The row over literary plagiarism comes round as regularly as the Saturday night lottery draw or Jordan's breast enhancements. This month's innocent victim, or - depending on your point of view - devious expropriator is the Booker-winning novelist Ian McEwan, whose best-selling work Atonement (2002) is alleged to have borrowed considerably from the war-time diaries of the late Lucilla Andrews.
In his defence, McEwan has pointed out that Ms Andrews' book, No Time For Romance, is acknowledged in his foreword and that he never loses an opportunity, on speaking engagements, of drawing attention to its merits. If this is plagiarism, then it seems a rather self-conscious way of going about an art generally practised with subterfuge.
Clearly, though McEwan was piqued by this allegation of bad faith. Now, all of a sudden, the focus of l'affaire Andrews has spread a little wider with the announcement that several world-famous writers, primed by Dan Franklin, McEwan's editor at Random House, have joined together to support not only McEwan but the literary techniques of which Atonement makes use. By their own admission, such luminaries of the trade as Thomas Pynchon and Margaret Atwood routinely pillage documentary sources for the background material to their fiction - the get-out clause being that, like McEwan, they are careful to name names and supply acknowledgments.
All of which, as sensational literary disclosures go, is rather on the thin side. So Thomas Pynchon, whose current novel is set in late-19th and early-20th century America, actually does his research in library books and transfers the fruits of that research onto the printed page? Well, I never! One might as well accuse Dickens of plagiarising the mid-Victorian educational texts that he satirises at the beginning of Hard Times.
If this is plagiarism, then there are worse culprits. One might start by mentioning Judith Kelly, the hardback edition of whose scarifying memoir of a convent upbringing, Rock Me Gently, had to be withdrawn when it was discovered to have reproduced several passages from Hilary Mantel's novel Fludd more or less verbatim.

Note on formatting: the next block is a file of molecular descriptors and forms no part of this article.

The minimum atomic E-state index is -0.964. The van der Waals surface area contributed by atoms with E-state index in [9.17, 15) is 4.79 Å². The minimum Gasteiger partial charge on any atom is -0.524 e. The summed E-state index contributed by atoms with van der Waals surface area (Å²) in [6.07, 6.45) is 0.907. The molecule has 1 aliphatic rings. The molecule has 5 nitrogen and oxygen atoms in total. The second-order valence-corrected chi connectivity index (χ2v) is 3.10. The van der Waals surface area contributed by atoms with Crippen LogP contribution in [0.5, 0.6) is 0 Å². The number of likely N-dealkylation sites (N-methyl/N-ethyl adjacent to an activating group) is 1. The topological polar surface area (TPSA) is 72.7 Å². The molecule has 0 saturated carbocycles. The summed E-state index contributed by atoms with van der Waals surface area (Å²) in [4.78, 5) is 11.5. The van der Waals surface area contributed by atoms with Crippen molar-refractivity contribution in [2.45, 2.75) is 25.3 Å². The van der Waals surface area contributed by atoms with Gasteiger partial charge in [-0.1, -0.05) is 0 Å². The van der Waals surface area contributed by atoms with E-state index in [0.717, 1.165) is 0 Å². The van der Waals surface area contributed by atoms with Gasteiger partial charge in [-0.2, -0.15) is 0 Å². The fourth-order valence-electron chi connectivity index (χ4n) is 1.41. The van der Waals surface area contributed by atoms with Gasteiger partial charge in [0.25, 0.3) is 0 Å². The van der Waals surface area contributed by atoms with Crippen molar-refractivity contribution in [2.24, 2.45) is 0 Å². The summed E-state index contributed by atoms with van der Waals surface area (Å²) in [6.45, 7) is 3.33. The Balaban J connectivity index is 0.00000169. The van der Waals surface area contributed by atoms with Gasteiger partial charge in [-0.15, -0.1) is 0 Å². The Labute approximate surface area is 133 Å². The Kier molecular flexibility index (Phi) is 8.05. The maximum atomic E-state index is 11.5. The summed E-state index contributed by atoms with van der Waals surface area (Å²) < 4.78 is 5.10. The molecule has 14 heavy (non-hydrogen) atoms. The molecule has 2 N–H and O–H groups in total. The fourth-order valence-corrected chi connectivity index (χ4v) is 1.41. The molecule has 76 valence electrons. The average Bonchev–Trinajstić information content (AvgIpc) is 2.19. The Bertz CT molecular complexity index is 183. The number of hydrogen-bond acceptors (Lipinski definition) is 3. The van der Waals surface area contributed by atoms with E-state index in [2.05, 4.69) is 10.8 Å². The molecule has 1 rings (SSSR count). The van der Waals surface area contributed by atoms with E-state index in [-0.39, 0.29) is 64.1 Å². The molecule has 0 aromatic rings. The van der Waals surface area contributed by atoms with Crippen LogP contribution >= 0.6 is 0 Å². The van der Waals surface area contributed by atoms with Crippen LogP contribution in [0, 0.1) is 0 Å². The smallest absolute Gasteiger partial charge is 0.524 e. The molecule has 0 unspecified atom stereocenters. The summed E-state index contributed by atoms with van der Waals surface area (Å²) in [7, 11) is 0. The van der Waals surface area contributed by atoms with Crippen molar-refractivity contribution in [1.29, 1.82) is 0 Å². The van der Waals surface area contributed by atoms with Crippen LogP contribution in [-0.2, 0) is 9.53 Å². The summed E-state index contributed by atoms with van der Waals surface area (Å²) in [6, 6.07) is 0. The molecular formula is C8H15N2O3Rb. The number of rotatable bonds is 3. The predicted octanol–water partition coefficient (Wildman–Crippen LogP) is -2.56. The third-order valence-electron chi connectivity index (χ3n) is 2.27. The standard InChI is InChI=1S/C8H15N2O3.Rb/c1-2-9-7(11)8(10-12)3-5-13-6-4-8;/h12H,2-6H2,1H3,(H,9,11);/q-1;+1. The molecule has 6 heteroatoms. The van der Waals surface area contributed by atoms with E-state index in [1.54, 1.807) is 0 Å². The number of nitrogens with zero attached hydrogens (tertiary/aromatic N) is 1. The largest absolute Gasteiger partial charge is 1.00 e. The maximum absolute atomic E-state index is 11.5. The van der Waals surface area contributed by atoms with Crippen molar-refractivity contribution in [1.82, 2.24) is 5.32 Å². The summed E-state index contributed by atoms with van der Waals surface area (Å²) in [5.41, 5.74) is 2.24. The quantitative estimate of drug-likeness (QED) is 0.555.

Ms Kelly's defence, stoutly set out in the appendices to her paperback, was that her borrowings were altogether unconscious. Blessed with a retentive memory, she merely sleepwalked her way into constructing what she imagined to be an original work. Almost immediately, though, there are distinctions to be drawn. McEwan was helping himself to an existing source in full view of his readers, Kelly, if you believe her explanation, was simply unaware of how her mental processes worked. One was a novelist making use of non-fiction; the other was a memoirist making use of novels.
What often looks like the straightforward transfer of someone else's ideas or words from one book to another is additionally complicated by both the nature of literature itself and - more narrowly - the way in which the average literary imagination works. The number of plausible-sounding plots available to the novelist is not, alas, extensive: many alleged plagiarists turn out only to have wandered into well-tenanted territory.
Back in the late Seventies, one or two reviewers of McEwan's first novel The Cement Garden detected resemblances to Julian Gloag's Our Mother's House, but the only real point of contact lay in the theme of a group of children burying their dead mother's body in the garden.Again, many novelists are keen to acknowledge the guiding spirits who first coaxed them into picking up a pen. The late JL Carr once admitted to me that, reviewing the manuscript of his Booker-shortlisted novel A Month In The Country, and wanting to crank it up to the highest imaginable point of perfection, he inserted at strategic points in the narrative six sentences culled from a work by HE Bates.
On the other hand, certain "borrowings" - usually abstruse phrasings or eye-catching metaphorical conceits - look horribly deliberate. Martin Amis once complained that a novel called Wild Oats (1978) by the American writer Jacob Epstein pilfered unashamedly from his own The Rachel Papers (1973), instancing figures of speech - in particular the act of being unable to stop ejaculating resembling "putting toothpaste back into a tube" - that no two writers could have arrived at independently. A reviewer once criticised a novel of mine on the grounds that a description of a crowd "stirring like troubled dreamers" was borrowed from one of Ian McEwan's short stories. I pleaded guilty: this was buried juvenile influence making its way out to the surface.
You wonder if, in the end, a little too much isn't made about the succession of word-heists and sentence-robbings with which the literary world regularly contorts itself. After all, the concept of plagiarism came relatively late to English literature: 18th-century novels were regularly bulked out with material taken from elsewhere, while a century later Thackeray cheerfully filled up pages of his Irish Sketchbook with resumés of books bought along the way.
Every so often an obvious rogue talent turns up on the bookshelves who has clearly put a bundle of existing texts to nefarious use, but such people are easily exposed and derided. As for McEwan and his defenders, this, however strange it may seem to the credulous public, is how books get written.
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